On Monday, I went to a Conversation on Compassion with Amma at Stanford. Here are a few highlights:
“Compassion is the most important factor in life”
“Compassion is the first step. If we can take that step courageously without fear then everything else will follow spontaneously.”
“When we have compassion then all the decisions we make and the actions and their results that follow will have a special beauty, spontaneity, and power to it.”
“Human’s calculations can always be wrong. But decisions taken from compassion and actions that are compassionate can be never wrong because compassion is a law of nature.”
“When we give up the individual mind and tune to the universal mind which happens in compassion, then we can never do anything wrong because it is not us acting, but it is the universal power. Compassion gives us the ability to tune into the universal power.”
“When love attains perfection that is when the flower of compassion happens.”
After the conversation, Amma announced that she would give darshan to all the attendees (near 2,000), but she asked that only attendees who have never received a hug come up so Amma could have time to hug everyone who wanted one.
Since I have been getting hugged by Amma since 1999 and I was wearing an “embrace the world” t-shirt that I bought at Amma’s ashram, I knew that I should remain seated, but I REALLY wanted to get a hug from Amma–especially when I saw that they were giving large gift bags to all who received a hug.
Unfortunately, during her talk Amma said that there are three types of people.
The first type of person–what they get they eat.
The second kind of person–what they get they eat and they also try to take the other person’s food and eat that as well.
The third kind of person–whatever they get, they eat a part of it then give the rest to others around them.
I knew that if I went to get a hug, I would be taking from someone else, so I forced myself to refrain from getting a hug.
But something wonderful happened. As I watched Amma hug others, the craving and jealousy drained out of me and was replaced with sympathetic joy (mudita). I saw the glowing faces of the people walking off the stage, and I could feel their joy and gratitude which somehow became my joy and gratitude. I got a taste of the universal mind and power that Amma was talking about.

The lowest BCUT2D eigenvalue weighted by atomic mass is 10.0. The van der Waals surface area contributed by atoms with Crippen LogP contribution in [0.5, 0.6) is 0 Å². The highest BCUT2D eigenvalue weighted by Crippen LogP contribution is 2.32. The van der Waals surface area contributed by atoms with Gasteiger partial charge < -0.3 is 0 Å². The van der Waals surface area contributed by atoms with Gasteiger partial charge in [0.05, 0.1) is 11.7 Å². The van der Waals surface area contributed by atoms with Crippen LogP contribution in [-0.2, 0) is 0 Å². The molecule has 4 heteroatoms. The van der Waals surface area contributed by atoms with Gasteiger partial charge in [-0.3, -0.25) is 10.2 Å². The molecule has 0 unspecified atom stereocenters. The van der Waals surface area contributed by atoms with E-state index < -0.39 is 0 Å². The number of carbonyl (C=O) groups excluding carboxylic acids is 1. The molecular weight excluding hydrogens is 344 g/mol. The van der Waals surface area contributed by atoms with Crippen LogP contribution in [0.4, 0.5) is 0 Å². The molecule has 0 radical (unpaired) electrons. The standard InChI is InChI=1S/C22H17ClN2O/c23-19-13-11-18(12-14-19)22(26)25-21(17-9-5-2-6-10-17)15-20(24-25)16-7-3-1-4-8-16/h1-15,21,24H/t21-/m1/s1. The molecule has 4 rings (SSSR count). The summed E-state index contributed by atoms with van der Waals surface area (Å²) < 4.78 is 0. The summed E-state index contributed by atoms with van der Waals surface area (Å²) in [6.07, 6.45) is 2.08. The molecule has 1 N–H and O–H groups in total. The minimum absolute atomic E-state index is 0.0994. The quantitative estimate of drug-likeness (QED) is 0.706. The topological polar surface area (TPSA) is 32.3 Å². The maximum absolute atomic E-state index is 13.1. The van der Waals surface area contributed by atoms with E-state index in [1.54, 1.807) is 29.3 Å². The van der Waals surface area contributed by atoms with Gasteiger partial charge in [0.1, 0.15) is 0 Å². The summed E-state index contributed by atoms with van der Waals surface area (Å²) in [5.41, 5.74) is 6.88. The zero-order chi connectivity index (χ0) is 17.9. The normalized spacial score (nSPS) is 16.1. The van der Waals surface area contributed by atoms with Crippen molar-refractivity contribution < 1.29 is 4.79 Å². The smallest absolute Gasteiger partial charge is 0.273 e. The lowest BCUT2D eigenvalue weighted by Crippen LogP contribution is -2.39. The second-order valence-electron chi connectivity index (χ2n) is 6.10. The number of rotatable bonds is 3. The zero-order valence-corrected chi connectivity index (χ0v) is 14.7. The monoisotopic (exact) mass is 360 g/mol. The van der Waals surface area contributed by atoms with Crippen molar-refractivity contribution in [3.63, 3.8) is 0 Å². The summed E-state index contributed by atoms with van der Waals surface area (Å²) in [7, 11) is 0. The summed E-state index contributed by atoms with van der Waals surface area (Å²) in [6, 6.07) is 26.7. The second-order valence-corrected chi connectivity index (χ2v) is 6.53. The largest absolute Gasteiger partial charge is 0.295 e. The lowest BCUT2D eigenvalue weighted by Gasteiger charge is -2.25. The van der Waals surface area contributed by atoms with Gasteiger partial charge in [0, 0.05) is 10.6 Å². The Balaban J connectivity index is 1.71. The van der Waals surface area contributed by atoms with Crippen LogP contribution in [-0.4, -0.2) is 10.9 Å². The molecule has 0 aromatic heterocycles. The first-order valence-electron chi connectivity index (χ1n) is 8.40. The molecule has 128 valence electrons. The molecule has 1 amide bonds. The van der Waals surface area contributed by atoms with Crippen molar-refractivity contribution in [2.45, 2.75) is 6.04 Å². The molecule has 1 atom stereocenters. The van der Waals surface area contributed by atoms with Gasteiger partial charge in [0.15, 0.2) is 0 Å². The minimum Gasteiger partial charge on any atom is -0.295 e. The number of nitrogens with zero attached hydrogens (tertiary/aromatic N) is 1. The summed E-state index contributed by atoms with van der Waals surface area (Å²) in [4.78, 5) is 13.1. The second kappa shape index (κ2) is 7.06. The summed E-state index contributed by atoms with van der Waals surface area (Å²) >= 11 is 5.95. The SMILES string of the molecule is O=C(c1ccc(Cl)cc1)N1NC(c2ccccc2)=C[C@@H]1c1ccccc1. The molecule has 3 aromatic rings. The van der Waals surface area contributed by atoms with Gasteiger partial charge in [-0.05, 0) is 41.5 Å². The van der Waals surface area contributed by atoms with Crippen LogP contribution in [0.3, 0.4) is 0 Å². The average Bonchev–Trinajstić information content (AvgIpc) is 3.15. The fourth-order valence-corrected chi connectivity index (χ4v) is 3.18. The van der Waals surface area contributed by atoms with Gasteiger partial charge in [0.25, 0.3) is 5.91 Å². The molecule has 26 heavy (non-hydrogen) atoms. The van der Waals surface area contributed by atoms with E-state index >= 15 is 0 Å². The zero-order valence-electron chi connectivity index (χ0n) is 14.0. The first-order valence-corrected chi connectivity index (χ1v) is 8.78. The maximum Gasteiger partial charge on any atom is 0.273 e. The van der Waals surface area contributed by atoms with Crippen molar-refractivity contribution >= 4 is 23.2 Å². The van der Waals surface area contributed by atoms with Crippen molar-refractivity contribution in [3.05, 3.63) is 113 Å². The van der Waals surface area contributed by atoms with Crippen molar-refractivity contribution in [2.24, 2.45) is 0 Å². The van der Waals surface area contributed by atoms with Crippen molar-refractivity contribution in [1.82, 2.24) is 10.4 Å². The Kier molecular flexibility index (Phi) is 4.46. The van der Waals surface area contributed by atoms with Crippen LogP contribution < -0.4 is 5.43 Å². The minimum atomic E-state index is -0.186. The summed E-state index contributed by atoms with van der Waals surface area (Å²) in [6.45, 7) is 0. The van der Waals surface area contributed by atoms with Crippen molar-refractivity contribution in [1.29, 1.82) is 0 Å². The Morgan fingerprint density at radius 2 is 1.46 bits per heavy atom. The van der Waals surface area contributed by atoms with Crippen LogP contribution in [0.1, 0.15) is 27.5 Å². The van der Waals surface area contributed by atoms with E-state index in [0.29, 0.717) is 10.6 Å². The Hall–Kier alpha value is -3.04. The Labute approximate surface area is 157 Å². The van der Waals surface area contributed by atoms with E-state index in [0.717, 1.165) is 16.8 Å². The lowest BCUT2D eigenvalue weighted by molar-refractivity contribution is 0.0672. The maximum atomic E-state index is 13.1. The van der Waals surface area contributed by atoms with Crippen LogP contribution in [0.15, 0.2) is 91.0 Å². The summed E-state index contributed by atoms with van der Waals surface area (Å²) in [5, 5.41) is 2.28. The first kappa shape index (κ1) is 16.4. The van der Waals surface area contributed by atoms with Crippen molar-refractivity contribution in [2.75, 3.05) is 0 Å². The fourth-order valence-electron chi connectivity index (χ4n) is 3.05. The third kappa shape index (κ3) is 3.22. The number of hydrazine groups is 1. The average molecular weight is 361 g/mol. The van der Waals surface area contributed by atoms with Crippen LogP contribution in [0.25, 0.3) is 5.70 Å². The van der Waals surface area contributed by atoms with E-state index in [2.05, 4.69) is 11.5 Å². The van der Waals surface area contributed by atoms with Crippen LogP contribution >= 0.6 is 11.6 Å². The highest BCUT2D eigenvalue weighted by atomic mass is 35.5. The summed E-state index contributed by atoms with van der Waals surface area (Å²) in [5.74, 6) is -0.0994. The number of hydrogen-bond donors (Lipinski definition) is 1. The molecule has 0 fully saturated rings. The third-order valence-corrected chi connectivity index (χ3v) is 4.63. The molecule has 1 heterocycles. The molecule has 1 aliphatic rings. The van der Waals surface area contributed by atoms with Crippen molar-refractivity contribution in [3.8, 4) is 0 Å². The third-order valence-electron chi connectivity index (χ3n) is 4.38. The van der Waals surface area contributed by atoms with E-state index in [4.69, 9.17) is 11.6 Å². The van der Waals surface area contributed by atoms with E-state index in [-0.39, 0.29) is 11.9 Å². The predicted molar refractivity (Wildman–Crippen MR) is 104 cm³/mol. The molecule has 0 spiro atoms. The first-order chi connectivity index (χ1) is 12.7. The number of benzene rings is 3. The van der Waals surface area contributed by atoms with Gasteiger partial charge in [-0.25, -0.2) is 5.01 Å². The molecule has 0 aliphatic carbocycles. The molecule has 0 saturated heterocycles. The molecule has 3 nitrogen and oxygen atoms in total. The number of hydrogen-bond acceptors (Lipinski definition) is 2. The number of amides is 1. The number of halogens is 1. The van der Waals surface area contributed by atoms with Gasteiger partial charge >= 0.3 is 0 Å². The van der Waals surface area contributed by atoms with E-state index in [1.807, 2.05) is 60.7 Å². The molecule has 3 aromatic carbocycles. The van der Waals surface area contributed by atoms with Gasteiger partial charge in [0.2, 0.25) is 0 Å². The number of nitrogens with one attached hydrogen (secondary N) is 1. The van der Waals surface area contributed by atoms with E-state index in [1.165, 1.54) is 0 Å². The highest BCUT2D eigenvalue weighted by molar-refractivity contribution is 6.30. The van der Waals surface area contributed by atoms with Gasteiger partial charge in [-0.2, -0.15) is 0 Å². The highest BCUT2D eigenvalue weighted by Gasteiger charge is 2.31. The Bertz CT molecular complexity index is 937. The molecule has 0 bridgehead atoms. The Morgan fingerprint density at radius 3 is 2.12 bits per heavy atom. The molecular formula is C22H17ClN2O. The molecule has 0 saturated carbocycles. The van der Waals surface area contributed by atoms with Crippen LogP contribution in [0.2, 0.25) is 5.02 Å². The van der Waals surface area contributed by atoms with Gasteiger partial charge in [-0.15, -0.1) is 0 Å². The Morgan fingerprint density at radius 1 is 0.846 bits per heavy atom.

It was the best non-hug that I have ever received.
It happens in an instant–love and acceptance snap to anger and unrest. I’ve seen/felt it a hundred times each day on battlefields, street corners, at dinner tables, but, most importantly, in my own mind. This is where peace starts and ends, and we have the power to choose. Continue reading →
I really like this tool, because like Rarasaur said it gives us a pulse on our site. This picture is a pretty accurate representation of what Everyday Gurus is all about–Happiness, Mindfulness, Lovingkindness, and Hugs. Continue reading →
For those of you who don’t know, I’m a hugger. I hug my sons 20+ times a day; the Hugging Saint, Amma, is my guru; I hug trees, dogs, large fruit, unsuspecting acquaintances; you name it, and I’ll hug it.
I grew up in one of those households where no one hugged, so I guess I’m making up for lost time.
At certain times in my life, I didn’t have anyone to hug–sigh. I know the feelings of loneliness that are immune to social interaction–the kind of loneliness that one can feel in a room full of friends, music, and good food. Looking back, I wish someone had taught me how to hug myself.
Something counter-intuitive that I learned recently is that when we get really dehydrated, we stop feeling thirsty. This is a problem for me because I get so consumed in what I am doing that I often disregard feelings of thirst. After a while these feelings of thirst subside even though I haven’t drunk anything. Since a majority of our body consists of water, major dehydration leads to huge crashes.
The same can be said for spiritual dehydration. I believe that like water in the body, the spirit is a major part of who we are. Sometimes we get so caught up in what we are doing that we ignore signals of “thirst” sent by our spirit. Soon these signals stop coming, and this is when we are headed for a huge crash or crisis. Continue reading →
In my younger days, if I were at the trial of Jesus, I would have probably voted with the rest of the crowd to crucify him. I used to be such a judgmental and closed minded person, which is probably why in 1999 all my traveling companions abandoned me in Sri Lanka, a small island formerly known as the Island of Serendipity off the southern coast of India.
Luckily, right before they abandoned me I had just finished a week long meditation retreat; otherwise, I might have struck them down “with great vengeance and furious anger” Pulp Fiction style. At the retreat an experienced meditator whom other guests called the “sitting one” said that I needed to go to India to get a hug from a guru named Amma. Continue reading →